Friday, September 09, 2005


What ever happened to “dungarees?” I haven’t seen dungarees for sale in many years. I can get “jeans” and “denim,” but where are those good old, sturdy “dungarees?” Years ago, getting a new pair of dungarees was almost like getting married. You picked them out, signed the paper (charge slip), brought them home, and if properly cared for would last for years. I had a favorite pair of dungarees that outlasted my marriage!

The old-fashioned dungarees had to be broken in before they could be worn. First you had to wash the heavy-duty fabric several times just to get it to bend. Few homes had indoor driers or even fabric softener, so most dungarees were line-dried, adding to their stiffness. Just bring ‘em in and stand ‘em in the corner! It could take months, even years, of wearing and washing to achieve that softer, relaxed fabric.

Dungarees were made of such a thick and tight weave, even after “breaking in,” they provided a degree of protective covering. You could climb trees, roll across concrete and fall into creeks and although the dungarees might be scuffed and scraped, your body remained unscathed and in one piece. Parents bought their kids dungarees in one size too large knowing that the blue armor would last through several growth spurts. Unless you were the youngest of a family of ten, you could count on getting hand-me-downs that originated with the oldest sibling.

Depending on how tight a fit was desired, we teen girls pulled on our new, store bought dungarees and jumped into a bathtub full of hot water for a custom-contoured shrink alteration. Well, maybe it only rinsed out some of the dye, but we thought the shrink trick worked. Less expensive dungarees could result in an added surprise and take up to a week for the blue stain to wear off our lower bodies! As for tightness, if we didn’t have to fall backwards on the bed and inhale deeply just to zip, the pants were too loose!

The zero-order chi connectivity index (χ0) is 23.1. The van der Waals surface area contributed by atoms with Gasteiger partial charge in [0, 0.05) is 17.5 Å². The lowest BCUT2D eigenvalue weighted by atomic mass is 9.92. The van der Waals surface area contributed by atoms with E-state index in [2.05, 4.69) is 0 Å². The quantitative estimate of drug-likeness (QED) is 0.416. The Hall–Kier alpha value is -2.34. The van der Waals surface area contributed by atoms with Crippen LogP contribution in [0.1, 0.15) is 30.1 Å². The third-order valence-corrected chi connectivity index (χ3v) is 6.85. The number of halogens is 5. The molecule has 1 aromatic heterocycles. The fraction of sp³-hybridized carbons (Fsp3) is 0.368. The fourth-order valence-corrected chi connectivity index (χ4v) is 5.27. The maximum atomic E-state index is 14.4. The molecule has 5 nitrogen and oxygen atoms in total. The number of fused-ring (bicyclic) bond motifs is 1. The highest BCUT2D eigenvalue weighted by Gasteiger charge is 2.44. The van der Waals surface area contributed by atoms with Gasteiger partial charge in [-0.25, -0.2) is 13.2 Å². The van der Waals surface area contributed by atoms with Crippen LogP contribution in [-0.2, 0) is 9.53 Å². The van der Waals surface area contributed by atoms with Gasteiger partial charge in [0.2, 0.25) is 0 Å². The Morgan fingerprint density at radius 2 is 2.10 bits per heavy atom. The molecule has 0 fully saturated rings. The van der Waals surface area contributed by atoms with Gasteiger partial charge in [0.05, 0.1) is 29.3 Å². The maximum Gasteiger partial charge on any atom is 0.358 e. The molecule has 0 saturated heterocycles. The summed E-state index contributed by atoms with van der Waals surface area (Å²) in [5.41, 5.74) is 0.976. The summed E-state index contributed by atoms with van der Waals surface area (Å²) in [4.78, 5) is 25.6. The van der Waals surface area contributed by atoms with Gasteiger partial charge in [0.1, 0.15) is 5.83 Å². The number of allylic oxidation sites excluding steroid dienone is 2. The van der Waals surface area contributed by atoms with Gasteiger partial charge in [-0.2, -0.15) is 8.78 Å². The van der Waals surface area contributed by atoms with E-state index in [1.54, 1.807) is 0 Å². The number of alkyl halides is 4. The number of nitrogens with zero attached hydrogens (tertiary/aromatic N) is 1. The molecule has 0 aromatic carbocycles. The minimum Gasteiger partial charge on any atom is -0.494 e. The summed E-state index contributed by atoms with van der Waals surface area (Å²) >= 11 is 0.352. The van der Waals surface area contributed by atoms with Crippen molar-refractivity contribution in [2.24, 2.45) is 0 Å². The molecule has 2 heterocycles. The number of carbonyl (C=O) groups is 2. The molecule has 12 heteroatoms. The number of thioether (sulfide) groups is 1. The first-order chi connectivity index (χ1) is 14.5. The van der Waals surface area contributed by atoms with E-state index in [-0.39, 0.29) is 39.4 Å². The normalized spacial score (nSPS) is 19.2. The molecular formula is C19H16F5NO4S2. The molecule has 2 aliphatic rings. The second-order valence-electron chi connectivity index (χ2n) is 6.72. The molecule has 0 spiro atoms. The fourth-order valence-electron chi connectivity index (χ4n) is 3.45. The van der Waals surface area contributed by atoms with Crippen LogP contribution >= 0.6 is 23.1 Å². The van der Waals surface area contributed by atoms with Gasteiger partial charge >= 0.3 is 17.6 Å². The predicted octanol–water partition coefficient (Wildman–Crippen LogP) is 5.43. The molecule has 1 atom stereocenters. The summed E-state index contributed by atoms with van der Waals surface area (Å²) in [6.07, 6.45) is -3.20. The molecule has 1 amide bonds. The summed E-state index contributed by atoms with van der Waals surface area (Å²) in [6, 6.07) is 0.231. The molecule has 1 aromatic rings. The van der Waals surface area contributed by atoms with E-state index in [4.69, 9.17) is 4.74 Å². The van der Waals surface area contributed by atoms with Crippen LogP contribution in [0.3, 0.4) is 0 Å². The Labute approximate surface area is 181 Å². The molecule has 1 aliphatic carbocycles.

There were no style choices, just sizes. No ”low-rise,” no “flare bottom” no “boot cut” no “elastic waist.” Just one style, but, oh, what you could do with that one style if you had imagination and a sewing box full of decorative trim. Older dungarees were turned into “cut-offs” and could be snipped anywhere from knee-length to cheek-to-cheek. We were wearing the shorter version of cutoffs way before the heroine of “Dukes of Hazard” pranced around in her now famous “Daisy Dukes.”

Now that I’m more mature – okay, really mature – I miss dungarees. I also miss the body I once had that fit into those dungarees. Now I shop for pre-shrunk and softened, elastic waist, stretch, no-iron, wide-leg jeans to fit the expanded areas of my body. If I had to fall backwards on the bed to zip, I’d probably fall asleep and never get out of the house. Yes, there is a lot to be said for the immediate comfort of the new style jeans. Oh, and the less said about the body that now fits into them, the better!

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